Alternatively, the energy source may produce radiowaves, or electromagnetic energy in the radio frequencies. In certain embodiments, any exogenous material which is electrically conductive could be utilized to transduce the radio frequency radiation into heat for ablation. There are many examples of exogenous materials that may be used for such transduction, including, among others: iron oxide and other paramagnetic; colloidal metals, including solid gold colloids; carbon nanotubes; nanorods; nanoshells; nanorice; nanostars; and hollow nanoparticles.

Alternatively, the energy source may be an alternating magnetic field. In this embodiment, any exogenous material which has magnetic properties could be utilized to transduce the magnetic field into heat for ablation. There are many examples of exogenous materials that may be used for such transduction, including, among others: iron oxide and other paramagnetic nanoparticles. Various magnetic resonance instruments commercially available may be used as the energy source. However, if this energy source is selected, the composition or location of other components of the extracorporeal device should be compatible with this energy source.

Alternatively, the energy source may activate the exogenous material to ablate the target cells. An example is the use of photosynthesizers to destroy the target cells. Another example is the use of a pro-drug wherein the drug compound is released upon exposure to the energy source.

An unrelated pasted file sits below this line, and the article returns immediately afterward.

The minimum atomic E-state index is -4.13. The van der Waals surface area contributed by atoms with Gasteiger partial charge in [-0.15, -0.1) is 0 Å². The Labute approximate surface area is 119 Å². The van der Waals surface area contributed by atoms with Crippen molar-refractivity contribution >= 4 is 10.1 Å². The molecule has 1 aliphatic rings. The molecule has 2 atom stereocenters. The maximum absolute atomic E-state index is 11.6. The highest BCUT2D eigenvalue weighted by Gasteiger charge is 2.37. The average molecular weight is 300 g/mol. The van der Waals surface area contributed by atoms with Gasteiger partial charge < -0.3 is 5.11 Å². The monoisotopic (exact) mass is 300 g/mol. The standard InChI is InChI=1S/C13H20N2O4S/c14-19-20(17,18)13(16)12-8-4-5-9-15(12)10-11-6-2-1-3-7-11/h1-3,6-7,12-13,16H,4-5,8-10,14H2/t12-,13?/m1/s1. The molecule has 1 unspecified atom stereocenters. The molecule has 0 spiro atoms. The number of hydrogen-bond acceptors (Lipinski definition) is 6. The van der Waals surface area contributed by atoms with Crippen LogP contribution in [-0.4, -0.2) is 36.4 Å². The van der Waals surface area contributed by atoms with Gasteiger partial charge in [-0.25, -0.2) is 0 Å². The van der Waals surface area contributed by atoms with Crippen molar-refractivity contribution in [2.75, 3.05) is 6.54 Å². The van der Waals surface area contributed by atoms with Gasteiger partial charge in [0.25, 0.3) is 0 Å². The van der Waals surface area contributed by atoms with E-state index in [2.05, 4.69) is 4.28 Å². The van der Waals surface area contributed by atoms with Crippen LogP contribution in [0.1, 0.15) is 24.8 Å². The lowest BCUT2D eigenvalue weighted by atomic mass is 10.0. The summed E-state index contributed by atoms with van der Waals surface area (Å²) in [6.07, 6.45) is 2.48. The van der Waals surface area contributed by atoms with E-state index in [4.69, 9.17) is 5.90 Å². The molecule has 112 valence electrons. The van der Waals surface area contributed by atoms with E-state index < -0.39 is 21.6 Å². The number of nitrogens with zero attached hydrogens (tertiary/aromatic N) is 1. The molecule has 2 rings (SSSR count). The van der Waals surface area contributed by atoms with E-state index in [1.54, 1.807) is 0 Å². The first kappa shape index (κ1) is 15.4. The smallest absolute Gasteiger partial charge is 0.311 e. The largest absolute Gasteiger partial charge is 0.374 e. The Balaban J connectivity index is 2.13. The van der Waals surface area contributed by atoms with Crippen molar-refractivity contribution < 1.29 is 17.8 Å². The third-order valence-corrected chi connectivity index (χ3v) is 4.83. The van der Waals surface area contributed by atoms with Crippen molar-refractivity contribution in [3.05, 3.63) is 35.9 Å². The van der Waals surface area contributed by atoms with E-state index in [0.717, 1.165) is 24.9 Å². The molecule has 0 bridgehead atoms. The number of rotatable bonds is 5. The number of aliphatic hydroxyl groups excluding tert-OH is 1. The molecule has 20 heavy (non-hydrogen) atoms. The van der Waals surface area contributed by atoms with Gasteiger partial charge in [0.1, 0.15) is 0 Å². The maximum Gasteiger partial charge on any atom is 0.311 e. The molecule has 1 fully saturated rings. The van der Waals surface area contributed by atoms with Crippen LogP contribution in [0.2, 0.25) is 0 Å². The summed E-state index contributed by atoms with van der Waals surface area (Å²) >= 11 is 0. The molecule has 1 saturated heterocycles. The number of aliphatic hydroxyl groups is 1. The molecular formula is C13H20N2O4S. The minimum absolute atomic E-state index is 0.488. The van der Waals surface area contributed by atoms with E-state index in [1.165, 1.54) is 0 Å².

It is explicitly recognized that any of the elements and features of each of the devices described herein are capable of use with any of the other devices described herein with no limitation. Furthermore, it is explicitly recognized that the steps of the methods herein may be performed in any order except unless explicitly stated otherwise or inherently required otherwise by the particular method.

Therefore, the present invention is well adapted to attain the ends and advantages mentioned as well as those that are inherent therein. The particular embodiments disclosed above are illustrative only, as the present invention may be modified and practiced in different but equivalent manners apparent to those skilled in the art having the benefit of the teachings herein. Furthermore, no limitations are intended to the details of construction or design herein shown, other than as described in the claims below. It is therefore evident that the particular illustrative embodiments disclosed above may be altered or modified and all such variations are considered within the scope and spirit of the present invention. Also, the terms in the claims have their plain, ordinary meaning unless otherwise explicitly and clearly defined by the patentee.

Referenced by
Citing PatentFiling datePublication dateApplicantTitle
US8313773Jun 13, 2008Nov 20, 2012Board Of Trustees Of The University Of ArkansasNear-infrared responsive carbon nanostructures
US20110218474 *Aug 19, 2009Sep 8, 2011Oncowave Medical GmbhApparatus for the destruction of tumor cells or pathogens in the blood stream
US20130131423 *Apr 11, 2012May 23, 2013Tianxin WangMethods to detect and treat diseases
WO2012177875A1 *Jun 21, 2012Dec 27, 2012Lockheed Martin CorporationDirect magnetic imaging and thermal ablation for cancer diagnosis and treatment
WO2013020139A1 *Aug 6, 2012Feb 7, 2013Iv Diagnostics, LlcAptamer for the capture, diagnosis, enumeration, and eradication of circulating tumor cells
Classifications
U.S. Classification604/5.02, 977/735, 604/6.08, 977/734
International ClassificationA61M1/36
Cooperative ClassificationA61M1/369, A61M1/3618, A61M1/3681, A61M1/3683
European ClassificationA61M1/36R
Legal Events
DateCodeEventDescription
Feb 6, 2009ASAssignment
Owner name: NANOSPECTRA BIOSCIENCE, INC., TEXAS
Free format text: ASSIGNMENT OF ASSIGNORS INTEREST;ASSIGNORS:PAYNE, J. DONALD;COLEMAN, CHRISTOPHER L.;SCHWARTZ, JON A.;REEL/FRAME:022263/0533
Effective date: 20081212